“In his first international bout in 2011, Deepak won a gold medal and his entire village rejoiced saying he would bring gold for India. His aim was to win a gold medal. He wanted to become famous,” says Anil.

Deepak won his first major title against Manish Kaushik and Amit Panghal and his coach considered him the best boxer at that time. Today Manish Kaushik and Amit Panghal have qualified for the Tokyo Olympics whereas Deepak Pahal is a most wanted criminal by Delhi Police, with a reward of ₹2 lakh.

Sandeep Kala alias Kala Jathedi is said to operate his gangs in Punjab and Haryana from abroad

Endless list

Sushil, Deepak and Vicky are not lone cases of sportsmen from Punjab and Haryana turning to gangsters and criminals.

“Similar is the story of numerous sportsmen in Punjab and Haryana who start their career with an aim to win a gold for the country but end up becoming a criminal. Sushil Kumar may be the most famous in the lot, but he is not the first, and certainly will not be the last,” says Sandeep Pahalwan, a wrestling coach based out of Haryana.

In the last five years, Haryana police have arrested nearly 80 athlete-turned-gangsters including state, national and international ones. Some prominent names include Shani Dev, a national kabaddi player who was involved in eight murders and a dozen other crimes.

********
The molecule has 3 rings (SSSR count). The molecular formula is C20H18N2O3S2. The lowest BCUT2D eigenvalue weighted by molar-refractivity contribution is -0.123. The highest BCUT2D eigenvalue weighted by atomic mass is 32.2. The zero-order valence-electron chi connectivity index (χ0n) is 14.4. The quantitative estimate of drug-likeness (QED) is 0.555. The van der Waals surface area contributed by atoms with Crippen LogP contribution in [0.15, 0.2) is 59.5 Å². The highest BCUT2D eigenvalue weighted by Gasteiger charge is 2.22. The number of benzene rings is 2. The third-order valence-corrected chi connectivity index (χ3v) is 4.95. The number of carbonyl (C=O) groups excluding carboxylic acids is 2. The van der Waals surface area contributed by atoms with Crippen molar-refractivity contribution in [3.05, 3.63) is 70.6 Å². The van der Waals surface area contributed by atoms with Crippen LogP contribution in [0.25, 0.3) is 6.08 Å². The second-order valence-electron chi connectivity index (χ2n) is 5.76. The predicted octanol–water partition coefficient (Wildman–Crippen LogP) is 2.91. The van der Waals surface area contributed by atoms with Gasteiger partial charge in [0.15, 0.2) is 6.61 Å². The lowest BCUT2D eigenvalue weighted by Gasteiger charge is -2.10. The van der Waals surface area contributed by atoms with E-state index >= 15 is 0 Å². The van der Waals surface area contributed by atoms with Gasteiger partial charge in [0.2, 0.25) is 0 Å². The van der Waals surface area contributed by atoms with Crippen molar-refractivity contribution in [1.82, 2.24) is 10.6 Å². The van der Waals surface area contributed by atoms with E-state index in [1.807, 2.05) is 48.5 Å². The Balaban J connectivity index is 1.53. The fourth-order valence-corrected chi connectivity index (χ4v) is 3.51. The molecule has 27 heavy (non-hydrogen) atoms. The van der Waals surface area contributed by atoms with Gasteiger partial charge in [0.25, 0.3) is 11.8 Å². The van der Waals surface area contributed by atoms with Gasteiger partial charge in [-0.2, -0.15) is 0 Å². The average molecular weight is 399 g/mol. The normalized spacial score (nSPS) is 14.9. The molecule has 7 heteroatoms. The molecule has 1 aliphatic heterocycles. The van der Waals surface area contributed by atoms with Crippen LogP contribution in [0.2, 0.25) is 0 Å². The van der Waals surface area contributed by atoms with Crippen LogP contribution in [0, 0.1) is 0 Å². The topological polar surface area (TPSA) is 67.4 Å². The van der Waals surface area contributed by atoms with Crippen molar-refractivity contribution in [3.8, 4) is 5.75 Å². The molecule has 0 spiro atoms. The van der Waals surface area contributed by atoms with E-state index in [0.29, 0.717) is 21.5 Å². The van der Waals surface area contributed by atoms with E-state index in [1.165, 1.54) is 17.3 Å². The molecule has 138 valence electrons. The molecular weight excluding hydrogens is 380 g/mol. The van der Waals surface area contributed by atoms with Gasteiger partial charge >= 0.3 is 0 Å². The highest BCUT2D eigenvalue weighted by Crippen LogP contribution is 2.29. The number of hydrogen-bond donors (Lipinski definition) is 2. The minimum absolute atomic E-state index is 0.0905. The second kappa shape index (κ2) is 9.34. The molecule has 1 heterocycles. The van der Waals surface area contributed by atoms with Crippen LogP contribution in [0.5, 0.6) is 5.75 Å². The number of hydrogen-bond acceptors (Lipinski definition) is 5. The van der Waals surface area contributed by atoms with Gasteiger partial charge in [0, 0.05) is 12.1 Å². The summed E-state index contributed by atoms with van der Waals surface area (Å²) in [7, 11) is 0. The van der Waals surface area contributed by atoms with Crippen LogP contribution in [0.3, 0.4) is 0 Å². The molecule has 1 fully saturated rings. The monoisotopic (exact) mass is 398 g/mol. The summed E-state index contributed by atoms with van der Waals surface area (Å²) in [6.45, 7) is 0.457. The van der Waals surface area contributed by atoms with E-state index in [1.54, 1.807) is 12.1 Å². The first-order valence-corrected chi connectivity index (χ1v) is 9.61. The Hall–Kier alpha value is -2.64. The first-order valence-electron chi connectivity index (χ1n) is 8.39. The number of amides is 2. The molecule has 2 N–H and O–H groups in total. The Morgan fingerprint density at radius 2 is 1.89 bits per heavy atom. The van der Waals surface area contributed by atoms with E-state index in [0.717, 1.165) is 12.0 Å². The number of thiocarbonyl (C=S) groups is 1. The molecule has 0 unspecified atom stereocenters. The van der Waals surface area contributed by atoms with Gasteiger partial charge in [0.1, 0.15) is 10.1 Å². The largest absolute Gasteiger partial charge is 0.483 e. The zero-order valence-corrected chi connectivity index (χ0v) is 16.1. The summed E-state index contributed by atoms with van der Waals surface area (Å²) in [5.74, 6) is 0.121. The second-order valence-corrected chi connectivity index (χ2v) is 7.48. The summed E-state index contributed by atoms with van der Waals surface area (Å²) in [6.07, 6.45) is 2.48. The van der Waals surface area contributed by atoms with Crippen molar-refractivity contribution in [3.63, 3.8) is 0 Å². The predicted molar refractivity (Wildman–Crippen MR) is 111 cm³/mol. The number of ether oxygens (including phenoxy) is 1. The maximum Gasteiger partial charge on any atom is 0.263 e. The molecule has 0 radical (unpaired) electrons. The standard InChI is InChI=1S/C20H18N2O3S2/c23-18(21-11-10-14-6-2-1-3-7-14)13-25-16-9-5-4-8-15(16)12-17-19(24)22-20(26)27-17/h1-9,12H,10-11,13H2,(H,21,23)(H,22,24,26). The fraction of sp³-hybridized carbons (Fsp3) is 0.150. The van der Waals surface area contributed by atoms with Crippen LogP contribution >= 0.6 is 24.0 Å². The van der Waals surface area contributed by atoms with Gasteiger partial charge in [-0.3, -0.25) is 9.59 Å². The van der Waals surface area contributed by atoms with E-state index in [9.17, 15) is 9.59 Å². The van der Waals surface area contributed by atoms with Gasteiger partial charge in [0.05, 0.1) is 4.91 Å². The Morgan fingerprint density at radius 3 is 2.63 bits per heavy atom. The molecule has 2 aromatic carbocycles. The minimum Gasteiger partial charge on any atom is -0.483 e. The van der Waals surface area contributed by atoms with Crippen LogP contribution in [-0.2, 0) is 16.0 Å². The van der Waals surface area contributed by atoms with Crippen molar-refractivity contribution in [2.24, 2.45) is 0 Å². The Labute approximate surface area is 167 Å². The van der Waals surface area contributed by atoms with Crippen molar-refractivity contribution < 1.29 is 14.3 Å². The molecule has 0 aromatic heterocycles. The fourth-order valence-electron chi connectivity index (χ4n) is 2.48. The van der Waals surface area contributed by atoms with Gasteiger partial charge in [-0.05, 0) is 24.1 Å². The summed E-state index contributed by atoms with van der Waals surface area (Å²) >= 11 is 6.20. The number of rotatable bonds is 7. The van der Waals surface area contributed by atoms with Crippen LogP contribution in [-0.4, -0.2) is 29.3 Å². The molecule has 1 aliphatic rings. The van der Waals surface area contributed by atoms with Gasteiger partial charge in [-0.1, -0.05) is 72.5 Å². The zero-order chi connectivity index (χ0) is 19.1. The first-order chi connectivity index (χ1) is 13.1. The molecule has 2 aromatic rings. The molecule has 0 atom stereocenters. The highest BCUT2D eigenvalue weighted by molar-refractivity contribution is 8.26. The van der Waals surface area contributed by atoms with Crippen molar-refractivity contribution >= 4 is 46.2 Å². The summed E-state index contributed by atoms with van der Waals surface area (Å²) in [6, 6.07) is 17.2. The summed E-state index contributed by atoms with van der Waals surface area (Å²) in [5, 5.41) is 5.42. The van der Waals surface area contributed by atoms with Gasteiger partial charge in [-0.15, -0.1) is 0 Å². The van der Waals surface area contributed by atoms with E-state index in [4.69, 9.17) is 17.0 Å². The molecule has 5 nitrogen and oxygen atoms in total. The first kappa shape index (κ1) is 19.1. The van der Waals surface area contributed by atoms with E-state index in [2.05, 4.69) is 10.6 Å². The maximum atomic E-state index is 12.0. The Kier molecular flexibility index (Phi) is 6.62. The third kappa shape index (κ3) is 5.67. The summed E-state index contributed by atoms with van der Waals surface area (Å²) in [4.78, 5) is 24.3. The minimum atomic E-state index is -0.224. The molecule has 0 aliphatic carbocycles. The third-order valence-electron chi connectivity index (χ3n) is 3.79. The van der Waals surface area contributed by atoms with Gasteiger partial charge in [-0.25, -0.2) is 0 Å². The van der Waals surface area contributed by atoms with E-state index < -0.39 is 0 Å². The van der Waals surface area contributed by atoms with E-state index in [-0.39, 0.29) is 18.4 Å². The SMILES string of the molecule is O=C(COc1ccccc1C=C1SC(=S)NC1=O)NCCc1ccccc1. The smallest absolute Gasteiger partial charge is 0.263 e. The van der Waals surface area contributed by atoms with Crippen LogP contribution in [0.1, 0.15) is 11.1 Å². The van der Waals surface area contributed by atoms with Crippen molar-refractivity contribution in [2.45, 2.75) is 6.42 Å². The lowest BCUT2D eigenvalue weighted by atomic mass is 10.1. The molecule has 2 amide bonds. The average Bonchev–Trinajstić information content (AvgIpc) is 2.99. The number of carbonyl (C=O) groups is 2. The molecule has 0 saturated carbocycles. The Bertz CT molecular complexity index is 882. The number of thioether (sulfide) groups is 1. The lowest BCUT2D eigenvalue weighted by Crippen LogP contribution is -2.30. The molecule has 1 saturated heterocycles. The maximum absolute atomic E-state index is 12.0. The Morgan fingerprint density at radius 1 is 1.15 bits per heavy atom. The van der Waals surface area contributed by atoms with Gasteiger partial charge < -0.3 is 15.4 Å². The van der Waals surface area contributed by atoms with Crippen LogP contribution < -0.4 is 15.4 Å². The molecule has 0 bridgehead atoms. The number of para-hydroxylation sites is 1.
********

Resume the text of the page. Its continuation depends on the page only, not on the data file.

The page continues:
Sanjeet Singh, a state kabaddi player, was involved in four murders and robbery. Sanjeev Kalia, a state-level wrestler was involved in more than 200 thefts. Sandeep Hooda, a national athlete, was involved in the gang rape of a Rohtak Dalit girl.

Punjab is another state that produces a high number of athletes many of whom eventually turn gangsters every year. Punjab Police arrested 533 criminals and gangsters last year and approximately 20 per cent had a sports background.

Vicky belonged to the gang of Jaipal Singh, who himself was a hammer thrower. Another of Jaipal’s gang members, Harinder Singh Tinu, was a shot putter and about to migrate to New Zealand when he came in touch with Jaipal.

Yet another member of the same gang was Shera Khuban alias Gurshahid Singh, also a hammer thrower. All of them were big-bodied and became extortionists first and later gangsters. Gangster Prema Lahoriya who had come in touch with Vicky at one point was a 100 metres hurdle sprinter.

The notorious Lawrence Bishnoi of the Kala Jathedi gang, wanted in over 20 cases of attempt to murder, carjacking, extortion, snatching and under Arms Act in Punjab, Haryana, Chandigarh and Rajasthan, was a kabaddi player once. His close aides, Sampat Nehra was a former national decathlon athlete and Rakesh Mokhriya was a former national gold medallist wrestler.